In Pozo v. Stellar Recovery Collection Agency, Inc., No. 15-0929 (M.D. Fla. Sept. 2, 2016), the Middle District of Florida recently entered summary judgment against the plaintiff because it determined that an ATDS had not been used to call her.
The defendant in Pozo used a web-based dialing program called Human Call Initiator (“HCI”) to initiate the calls. HCI uses a “point-and-click” process that allows calls to be initiated by human “clicker agents.” Specifically, the program will not initiate a call until a clicker agent manually confirms in a dialogue box that the call should be made to that particular number. If a call is answered, the clicker agent then refers the call to a “closer agent” who speaks with the debtor. The program also allows clicker agents to view the availability of closer agents and will not initiate a call unless a closer agent is available. The plaintiff’s TCPA claim turned (as they often do) on whether the defendant had used an ATDS to place the call. The TCPA defines an ATDS as “equipment which has the capacity—(A) to store or produce telephone numbers to be called, using a random or sequential number generator; and (B) to dial such numbers.” 47 U.S.C. § 227(a)(1). The court relied on a string of decisions that has held that point-and-click systems are not ATDSs “because human intervention is required to initiate the calls.” See Opinion at 6-7 (citing Jenkins v. Mgage, LLC, No. 14-2791, 2016 WL 4263937, at *7 (N.D. Ga. Aug. 12, 2016); Estrella v. Ltd Fin. Services, LP, No. 14-2624, 2015 WL 6742062, at *3 (M.D. Fla. Nov. 2, 2015); Gaza v. LTD Fin. Services, L.P., No. 14-1012, 2015 WL 5009741, at *1, 4 (M.D. Fla. Aug. 24, 2015); Wilcox v. Green Tree Servicing, LLC, No. 14-1681, 2015 WL 2092671, at *5 (M.D. Fla. May 5, 2015); Modica v. Green Tree Servicing, LLC, No. 14-3308, 2015 WL 1943222, at *3 (N.D. Ill. Apr. 29, 2015); Gragg v. Orange Cab Co., Inc., 995 F. Supp. 2d 1189, 1193 (W.D. Wash. 2014). Because such systems will not place calls unless a human being manually clicks on a dialogue box to initiate each individual call, some courts have held that they should not be considered an ATDS.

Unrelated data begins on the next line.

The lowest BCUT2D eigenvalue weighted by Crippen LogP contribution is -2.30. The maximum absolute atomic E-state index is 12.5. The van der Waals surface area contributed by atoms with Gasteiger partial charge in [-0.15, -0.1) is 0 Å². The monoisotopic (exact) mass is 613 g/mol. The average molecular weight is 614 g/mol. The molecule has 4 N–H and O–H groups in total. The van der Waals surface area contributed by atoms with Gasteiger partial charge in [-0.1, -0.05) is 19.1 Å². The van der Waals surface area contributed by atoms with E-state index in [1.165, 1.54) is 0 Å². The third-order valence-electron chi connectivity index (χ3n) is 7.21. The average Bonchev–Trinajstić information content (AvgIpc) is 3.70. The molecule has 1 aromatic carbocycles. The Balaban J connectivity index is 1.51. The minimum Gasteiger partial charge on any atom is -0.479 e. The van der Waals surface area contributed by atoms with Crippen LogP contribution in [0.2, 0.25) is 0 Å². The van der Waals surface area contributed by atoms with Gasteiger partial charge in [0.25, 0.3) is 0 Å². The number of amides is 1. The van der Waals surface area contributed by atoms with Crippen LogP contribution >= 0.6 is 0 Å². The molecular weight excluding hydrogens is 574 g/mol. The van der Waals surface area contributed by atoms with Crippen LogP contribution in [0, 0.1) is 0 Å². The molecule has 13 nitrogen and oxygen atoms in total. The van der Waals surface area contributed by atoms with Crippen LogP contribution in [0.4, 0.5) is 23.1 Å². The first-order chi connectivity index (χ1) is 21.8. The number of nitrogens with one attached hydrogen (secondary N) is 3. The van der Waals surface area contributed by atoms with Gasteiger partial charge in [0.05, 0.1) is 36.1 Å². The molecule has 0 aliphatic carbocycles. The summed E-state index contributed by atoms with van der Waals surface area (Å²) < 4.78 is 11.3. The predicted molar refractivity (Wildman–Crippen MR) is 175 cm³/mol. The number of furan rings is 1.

The court also addressed the FCC’s July 10, 2015 Order, which stated that ATDSs “need only have the ‘capacity’ to dial random and sequential numbers, rather than the ‘present ability’ to do so,” and which interpreted “capacity” to include “potential functionalities.” The court first noted that since defendant made the calls before the release of the FCC’s July 10, 2015 Order, it was unclear if the Order had any relevance. Even if it did apply, however, the court concluded that the plaintiff had provided no evidence that the defendant could modify the dialing system to make autodialed calls. On the contrary, the plaintiff had offered purely theoretical arguments that the court rejected: “Of course, Stellar could hypothetically hire a team of programmers to modify and rewrite large portions of HCI’s code to enable HCI to make autodialed calls, eliminating clicker agents, the dashboard, and all human input. However, the fact that Stellar might be able to undertake such a pointless endeavor does not mean that HCI has the ‘capacity’ to be an autodialer or that it has the ‘potential functionality’ to be an autodialer within the meaning of the TCPA and the 2015 Order.”
The court’s decision is a welcome one because it applied the statutory definition of an ATDS and found that a dialing system that requires human intervention is not an ATDS despite the theoretical possibility of some hypothetical enhancements.